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Amazon Web Services turns to Twitch tech for interactive video streams

Users now able to add live and interactive video in their mobile and web apps in minutes.

16 July 2020 Ed Dixon

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  • Amazon IVS to have ‘less than three seconds’ latency
  • Virtual chats, votes, polls and Q&As included as interactive features
  • New service won’t compromise video quality or increasing buffering

Amazon Web Services (AWS) will utilise the technology for Twitch, Amazon’s gaming-focused streaming platform, for a new distribution solution enabling users to set up live, interactive video streams via web or mobile applications.

Amazon Interactive Video Service (Amazon IVS), which was made available on 15th July, will deliver live content with a latency that AWS claims ‘can be less than three seconds’, which is significantly lower than the 20 to 30 second delays common with digital video streaming.

Users can configure and stream live video through their own website or mobile application, with scalable delivery that supports millions of concurrent viewers globally. 

Amazon IVS customers can also build interactive features into their live streams, including virtual chat spaces, votes and polls, moderated question and answer sessions, and synchronised promotional elements.

There are no additional charges or upfront commitments required to use Amazon IVS, and customers will only pay for video input to the service and video output delivered to viewers.

To get started, users will need to send their live video to Amazon IVS using standard streaming software like Open Broadcaster Software (OBS). Amazon IVS ingests the video, before automatically transcoding and optimising it, then makes it available for live delivery across AWS-managed global infrastructure in seconds using the same video transfer technology Twitch uses for its live streaming service.

The new offering will look to provide content creators and developers with the ability to give their audiences a consistent, low-latency live streaming experience across different viewing platforms and devices, without compromising video quality or increasing buffering.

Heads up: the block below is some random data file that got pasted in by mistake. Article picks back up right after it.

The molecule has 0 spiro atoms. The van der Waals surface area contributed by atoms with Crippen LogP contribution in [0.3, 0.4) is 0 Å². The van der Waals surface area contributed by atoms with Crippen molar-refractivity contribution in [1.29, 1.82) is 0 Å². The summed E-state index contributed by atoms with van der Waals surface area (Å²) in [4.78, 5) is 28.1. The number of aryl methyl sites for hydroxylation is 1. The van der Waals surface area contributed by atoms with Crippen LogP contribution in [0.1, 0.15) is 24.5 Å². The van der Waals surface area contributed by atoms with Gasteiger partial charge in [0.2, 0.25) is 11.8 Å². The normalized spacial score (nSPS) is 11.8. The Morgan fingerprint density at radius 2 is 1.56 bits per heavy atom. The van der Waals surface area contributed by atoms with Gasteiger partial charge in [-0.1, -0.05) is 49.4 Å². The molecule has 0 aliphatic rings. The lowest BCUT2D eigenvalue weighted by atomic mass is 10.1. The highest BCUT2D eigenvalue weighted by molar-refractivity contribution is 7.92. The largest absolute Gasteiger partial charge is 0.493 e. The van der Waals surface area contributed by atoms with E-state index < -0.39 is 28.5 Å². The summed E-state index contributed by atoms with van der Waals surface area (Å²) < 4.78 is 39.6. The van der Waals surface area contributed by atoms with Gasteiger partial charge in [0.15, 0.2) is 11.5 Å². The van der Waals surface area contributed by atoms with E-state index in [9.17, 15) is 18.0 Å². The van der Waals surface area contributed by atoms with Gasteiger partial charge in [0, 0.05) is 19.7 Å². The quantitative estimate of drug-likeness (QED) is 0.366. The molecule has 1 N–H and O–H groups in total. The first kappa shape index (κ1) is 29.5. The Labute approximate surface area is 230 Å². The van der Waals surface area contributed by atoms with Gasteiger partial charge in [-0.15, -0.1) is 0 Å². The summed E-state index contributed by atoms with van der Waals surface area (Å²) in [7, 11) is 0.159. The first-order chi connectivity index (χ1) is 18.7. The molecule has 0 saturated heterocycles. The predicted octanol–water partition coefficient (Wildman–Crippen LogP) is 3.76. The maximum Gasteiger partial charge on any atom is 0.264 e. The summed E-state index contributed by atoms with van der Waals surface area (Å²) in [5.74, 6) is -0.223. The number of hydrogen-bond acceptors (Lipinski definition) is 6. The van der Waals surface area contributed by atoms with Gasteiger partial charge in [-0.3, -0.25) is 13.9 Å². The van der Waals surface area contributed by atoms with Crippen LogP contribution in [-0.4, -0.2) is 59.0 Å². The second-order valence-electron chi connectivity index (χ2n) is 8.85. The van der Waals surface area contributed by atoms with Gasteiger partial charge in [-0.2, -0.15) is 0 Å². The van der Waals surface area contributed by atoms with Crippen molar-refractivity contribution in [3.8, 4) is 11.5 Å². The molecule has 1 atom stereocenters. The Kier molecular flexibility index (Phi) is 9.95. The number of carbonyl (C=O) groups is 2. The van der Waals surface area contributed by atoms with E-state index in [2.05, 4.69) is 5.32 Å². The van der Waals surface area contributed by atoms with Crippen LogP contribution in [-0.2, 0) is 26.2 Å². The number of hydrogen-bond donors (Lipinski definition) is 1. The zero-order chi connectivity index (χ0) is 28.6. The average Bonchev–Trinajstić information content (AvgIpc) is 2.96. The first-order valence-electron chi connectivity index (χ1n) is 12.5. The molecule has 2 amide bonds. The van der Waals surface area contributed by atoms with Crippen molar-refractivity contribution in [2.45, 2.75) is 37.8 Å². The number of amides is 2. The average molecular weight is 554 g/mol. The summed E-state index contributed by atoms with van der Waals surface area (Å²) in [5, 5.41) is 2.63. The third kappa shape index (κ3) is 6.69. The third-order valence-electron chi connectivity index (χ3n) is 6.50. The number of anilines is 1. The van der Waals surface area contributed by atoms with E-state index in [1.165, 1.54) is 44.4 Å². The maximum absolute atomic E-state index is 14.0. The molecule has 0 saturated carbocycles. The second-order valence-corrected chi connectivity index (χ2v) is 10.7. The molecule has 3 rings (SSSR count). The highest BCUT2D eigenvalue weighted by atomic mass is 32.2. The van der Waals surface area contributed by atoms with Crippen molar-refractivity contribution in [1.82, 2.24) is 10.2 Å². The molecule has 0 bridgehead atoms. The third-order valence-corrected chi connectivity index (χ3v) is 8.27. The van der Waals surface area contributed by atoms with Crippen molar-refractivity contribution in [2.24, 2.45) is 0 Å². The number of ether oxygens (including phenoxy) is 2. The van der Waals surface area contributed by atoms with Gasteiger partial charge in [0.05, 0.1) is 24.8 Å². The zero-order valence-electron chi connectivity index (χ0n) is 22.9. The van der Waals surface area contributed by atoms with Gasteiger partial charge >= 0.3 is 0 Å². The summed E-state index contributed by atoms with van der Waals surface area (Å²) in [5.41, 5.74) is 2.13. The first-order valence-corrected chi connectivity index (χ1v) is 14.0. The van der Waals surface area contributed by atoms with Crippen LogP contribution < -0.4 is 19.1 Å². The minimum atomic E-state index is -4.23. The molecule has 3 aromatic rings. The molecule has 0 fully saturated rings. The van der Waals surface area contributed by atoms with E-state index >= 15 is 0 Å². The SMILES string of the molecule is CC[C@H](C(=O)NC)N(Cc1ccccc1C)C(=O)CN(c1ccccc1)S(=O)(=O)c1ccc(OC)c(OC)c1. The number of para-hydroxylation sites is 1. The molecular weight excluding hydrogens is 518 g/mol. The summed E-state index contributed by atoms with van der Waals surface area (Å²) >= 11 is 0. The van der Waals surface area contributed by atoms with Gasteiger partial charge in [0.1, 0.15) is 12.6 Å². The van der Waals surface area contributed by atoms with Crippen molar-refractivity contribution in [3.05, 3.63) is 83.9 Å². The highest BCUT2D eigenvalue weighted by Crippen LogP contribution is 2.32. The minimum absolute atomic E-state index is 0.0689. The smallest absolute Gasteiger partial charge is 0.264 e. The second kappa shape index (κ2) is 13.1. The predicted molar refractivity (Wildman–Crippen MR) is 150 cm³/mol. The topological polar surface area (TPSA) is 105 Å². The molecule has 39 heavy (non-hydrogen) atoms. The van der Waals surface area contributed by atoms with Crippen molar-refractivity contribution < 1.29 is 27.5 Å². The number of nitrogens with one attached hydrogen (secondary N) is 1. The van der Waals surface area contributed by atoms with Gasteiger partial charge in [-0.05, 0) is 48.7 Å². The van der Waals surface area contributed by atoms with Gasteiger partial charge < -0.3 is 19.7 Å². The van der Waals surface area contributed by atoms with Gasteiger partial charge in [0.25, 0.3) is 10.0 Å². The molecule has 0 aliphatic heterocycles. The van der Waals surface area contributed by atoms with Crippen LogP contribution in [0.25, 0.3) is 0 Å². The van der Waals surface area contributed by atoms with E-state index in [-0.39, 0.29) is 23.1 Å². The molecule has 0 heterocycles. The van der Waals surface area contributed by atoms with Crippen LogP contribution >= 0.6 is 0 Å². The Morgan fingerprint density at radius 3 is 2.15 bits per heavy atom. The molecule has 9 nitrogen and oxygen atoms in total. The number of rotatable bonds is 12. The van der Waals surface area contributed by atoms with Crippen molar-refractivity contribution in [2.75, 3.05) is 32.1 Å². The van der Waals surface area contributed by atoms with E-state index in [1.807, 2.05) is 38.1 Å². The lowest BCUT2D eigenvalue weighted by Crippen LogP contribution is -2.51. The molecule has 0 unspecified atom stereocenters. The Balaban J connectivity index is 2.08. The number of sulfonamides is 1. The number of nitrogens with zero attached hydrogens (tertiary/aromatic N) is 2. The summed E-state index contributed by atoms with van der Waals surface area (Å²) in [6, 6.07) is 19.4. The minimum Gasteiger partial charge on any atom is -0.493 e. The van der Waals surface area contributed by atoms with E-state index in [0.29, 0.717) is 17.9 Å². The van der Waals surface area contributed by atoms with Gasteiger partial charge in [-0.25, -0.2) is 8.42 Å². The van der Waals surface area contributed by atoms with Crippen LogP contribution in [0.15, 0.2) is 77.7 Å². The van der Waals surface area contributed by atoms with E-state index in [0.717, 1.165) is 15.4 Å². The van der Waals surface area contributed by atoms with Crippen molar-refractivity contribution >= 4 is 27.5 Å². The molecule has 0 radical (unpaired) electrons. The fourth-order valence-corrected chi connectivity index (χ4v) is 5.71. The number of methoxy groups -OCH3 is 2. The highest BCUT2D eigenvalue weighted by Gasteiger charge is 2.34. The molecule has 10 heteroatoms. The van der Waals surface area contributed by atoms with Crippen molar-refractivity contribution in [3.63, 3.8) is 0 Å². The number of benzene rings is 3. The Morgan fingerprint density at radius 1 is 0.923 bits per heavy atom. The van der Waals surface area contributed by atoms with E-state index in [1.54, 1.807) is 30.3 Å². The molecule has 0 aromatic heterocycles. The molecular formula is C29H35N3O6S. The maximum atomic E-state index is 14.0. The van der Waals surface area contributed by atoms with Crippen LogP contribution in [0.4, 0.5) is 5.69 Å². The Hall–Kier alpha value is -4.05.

“Customers have been asking to use Twitch’s video streaming technology on their own platforms for a range of use cases like education, retail, sports, fitness, and more,” said Martin Hess, general manager of Amazon IVS.

“Now with Amazon IVS, customers can leverage the same innovative technology that has taken Twitch over a decade to build and refine. Any developer can build an interactive live streaming experience into their own application without having to manage the underlying video infrastructure.”

Amazon Web Services (AWS) will utilise the technology for Twitch, Amazon’s gaming-focused streaming platform, for a new distribution solution enabling users to set up live, interactive video streams via web or mobile applications.

Amazon Interactive Video Service (Amazon IVS), which was made available on 15th July, will deliver live content with a latency that AWS claims ‘can be less than three seconds’, which is significantly lower than the 20 to 30 second delays common with digital video streaming.

Users can configure and stream live video through their own website or mobile application, with scalable delivery that supports millions of concurrent viewers globally. 

Amazon IVS customers can also build interactive features into their live streams, including virtual chat spaces, votes and polls, moderated question and answer sessions, and synchronised promotional elements.

There are no additional charges or upfront commitments required to use Amazon IVS, and customers will only pay for video input to the service and video output delivered to viewers.

To get started, users will need to send their live video to Amazon IVS using standard streaming software like Open Broadcaster Software (OBS). Amazon IVS ingests the video, before automatically transcoding and optimising it, then makes it available for live delivery across AWS-managed global infrastructure in seconds using the same video transfer technology Twitch uses for its live streaming service.

The new offering will look to provide content creators and developers with the ability to give their audiences a consistent, low-latency live streaming experience across different viewing platforms and devices, without compromising video quality or increasing buffering.

“Customers have been asking to use Twitch’s video streaming technology on their own platforms for a range of use cases like education, retail, sports, fitness, and more,” said Martin Hess, general manager of Amazon IVS.

“Now with Amazon IVS, customers can leverage the same innovative technology that has taken Twitch over a decade to build and refine. Any developer can build an interactive live streaming experience into their own application without having to manage the underlying video infrastructure.”

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